LOUISVILLE, Ky. — A "top to bottom" review of Louisville Metro Police (LMPD) is set to happen, conducted by Chicago-based company Hillard Heitze. Mayor Greg Fischer announced on Thursday. However, some citizens are ready for more action, calling the review "a distraction." 


What You Need To Know

  • Journalist with Colors Newspaper thinks police review is a distraction

  • Anthony Gaines says there are calls for Mayor Fischer to Resign

  • ACLU Kentucky activists wants police defunding


Fischer explained the review will focus on things like accountability, community engagement, supervision, use of force, and bias-free training. 

West Louisville journalist Anthony Gaines, with Colors Newspaper, claimed "this top to bottom review is just another formality of [the mayor's] that he's gonna use to buy time to distract people from what people are asking for."

Protesters have been calling for the three officers involved in the death of Breonna Taylor to be charged, arrested, and fired, for weeks. Brett Hankison has been fired. But now, Gaines claims people are ready for Fischer to resign, as well. 

"The people are not gonna stop. They're not gonna forget about what's going on," Gaines said. 

Fischer has told Spectrum News 1 that his resigning would solve no problems, that the answer to racial justice and healing for the city is in no simple, quick act. He's said the officers have due process, and if charges come, that will happen as the investigation into Taylor's death warrants.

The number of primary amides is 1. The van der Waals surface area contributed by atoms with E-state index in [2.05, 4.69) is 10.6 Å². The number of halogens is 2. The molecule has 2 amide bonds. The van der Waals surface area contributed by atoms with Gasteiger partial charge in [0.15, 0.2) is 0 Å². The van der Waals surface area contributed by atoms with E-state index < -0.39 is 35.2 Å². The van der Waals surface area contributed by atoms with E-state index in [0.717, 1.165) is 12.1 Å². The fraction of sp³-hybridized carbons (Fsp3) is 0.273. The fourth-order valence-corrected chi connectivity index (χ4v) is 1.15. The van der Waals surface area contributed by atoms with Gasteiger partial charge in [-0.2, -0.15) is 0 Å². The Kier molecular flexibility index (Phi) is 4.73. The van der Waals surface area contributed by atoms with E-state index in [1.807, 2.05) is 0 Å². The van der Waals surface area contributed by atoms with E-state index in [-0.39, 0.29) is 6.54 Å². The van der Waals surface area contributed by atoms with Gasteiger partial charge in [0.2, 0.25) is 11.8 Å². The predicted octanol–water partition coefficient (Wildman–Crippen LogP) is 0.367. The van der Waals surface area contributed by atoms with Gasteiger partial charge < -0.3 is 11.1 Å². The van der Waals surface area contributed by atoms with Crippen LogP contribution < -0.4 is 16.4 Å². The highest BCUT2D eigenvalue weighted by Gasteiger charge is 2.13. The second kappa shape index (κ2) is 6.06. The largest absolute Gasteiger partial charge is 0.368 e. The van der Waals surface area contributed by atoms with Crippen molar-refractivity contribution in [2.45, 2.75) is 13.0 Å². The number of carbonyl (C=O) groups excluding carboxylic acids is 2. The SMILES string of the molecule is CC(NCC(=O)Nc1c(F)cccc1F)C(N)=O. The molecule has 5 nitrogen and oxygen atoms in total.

As for the review of police, "I think we already have the information that we need to be able to make some dramatic changes to the systems that we have in place today," said Kate Miller. 

Miller, an ACLU Kentucky activist, wants to defund police. 

"We're a little late to the game. A lot of organizations, including organizations in Louisville, have been calling for divestment in policing and incarceration for a very long time," she added. 



Citizens now have through Friday, July 17, to send in their views on what they want to see in the next police chief. Gaines would like to see a black woman hold the post, saying, "only a black person will be able to convey the messages to the people down there protesting in a way that they can receive it."